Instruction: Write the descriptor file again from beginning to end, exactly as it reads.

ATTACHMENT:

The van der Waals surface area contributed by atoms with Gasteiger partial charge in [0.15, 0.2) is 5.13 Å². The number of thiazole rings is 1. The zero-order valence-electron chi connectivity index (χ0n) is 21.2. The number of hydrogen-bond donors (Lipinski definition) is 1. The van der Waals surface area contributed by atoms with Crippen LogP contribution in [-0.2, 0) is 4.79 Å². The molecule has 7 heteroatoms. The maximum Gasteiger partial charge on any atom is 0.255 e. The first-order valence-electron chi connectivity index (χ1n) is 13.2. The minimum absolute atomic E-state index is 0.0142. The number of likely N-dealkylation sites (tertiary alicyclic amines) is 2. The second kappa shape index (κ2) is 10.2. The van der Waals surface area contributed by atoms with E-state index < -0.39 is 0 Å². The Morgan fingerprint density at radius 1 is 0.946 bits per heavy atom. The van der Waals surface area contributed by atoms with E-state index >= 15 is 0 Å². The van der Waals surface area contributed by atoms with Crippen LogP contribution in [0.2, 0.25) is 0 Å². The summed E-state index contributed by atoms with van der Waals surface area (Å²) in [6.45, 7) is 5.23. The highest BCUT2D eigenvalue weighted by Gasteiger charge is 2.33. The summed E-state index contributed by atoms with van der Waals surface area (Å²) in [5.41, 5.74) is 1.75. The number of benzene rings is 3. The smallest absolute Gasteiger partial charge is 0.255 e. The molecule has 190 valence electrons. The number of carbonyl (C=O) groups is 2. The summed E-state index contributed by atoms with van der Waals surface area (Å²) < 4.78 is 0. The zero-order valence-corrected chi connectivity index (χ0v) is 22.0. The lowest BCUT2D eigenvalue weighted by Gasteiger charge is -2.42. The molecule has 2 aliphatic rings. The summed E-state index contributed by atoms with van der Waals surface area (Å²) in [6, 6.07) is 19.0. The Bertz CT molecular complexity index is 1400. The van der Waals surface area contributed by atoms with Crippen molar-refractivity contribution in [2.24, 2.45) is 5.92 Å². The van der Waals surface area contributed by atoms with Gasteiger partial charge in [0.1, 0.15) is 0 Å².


The van der Waals surface area contributed by atoms with Gasteiger partial charge in [0.15, 0.2) is 5.13 Å². The number of thiazole rings is 1. The zero-order valence-electron chi connectivity index (χ0n) is 21.2. The number of hydrogen-bond donors (Lipinski definition) is 1. The van der Waals surface area contributed by atoms with Crippen LogP contribution in [-0.2, 0) is 4.79 Å². The molecule has 7 heteroatoms. The maximum Gasteiger partial charge on any atom is 0.255 e. The first-order valence-electron chi connectivity index (χ1n) is 13.2. The minimum absolute atomic E-state index is 0.0142. The number of likely N-dealkylation sites (tertiary alicyclic amines) is 2. The second kappa shape index (κ2) is 10.2. The van der Waals surface area contributed by atoms with E-state index < -0.39 is 0 Å². The Morgan fingerprint density at radius 1 is 0.946 bits per heavy atom. The van der Waals surface area contributed by atoms with E-state index >= 15 is 0 Å². The van der Waals surface area contributed by atoms with Crippen LogP contribution in [0.2, 0.25) is 0 Å². The summed E-state index contributed by atoms with van der Waals surface area (Å²) in [6.45, 7) is 5.23. The highest BCUT2D eigenvalue weighted by Gasteiger charge is 2.33. The summed E-state index contributed by atoms with van der Waals surface area (Å²) in [5.41, 5.74) is 1.75. The number of benzene rings is 3. The smallest absolute Gasteiger partial charge is 0.255 e. The molecule has 190 valence electrons. The number of carbonyl (C=O) groups is 2. The summed E-state index contributed by atoms with van der Waals surface area (Å²) < 4.78 is 0. The zero-order valence-corrected chi connectivity index (χ0v) is 22.0. The lowest BCUT2D eigenvalue weighted by Gasteiger charge is -2.42. The molecule has 2 aliphatic rings. The summed E-state index contributed by atoms with van der Waals surface area (Å²) in [6, 6.07) is 19.0. The Bertz CT molecular complexity index is 1400. The van der Waals surface area contributed by atoms with Crippen molar-refractivity contribution in [2.24, 2.45) is 5.92 Å². The van der Waals surface area contributed by atoms with Gasteiger partial charge in [0.1, 0.15) is 0 Å².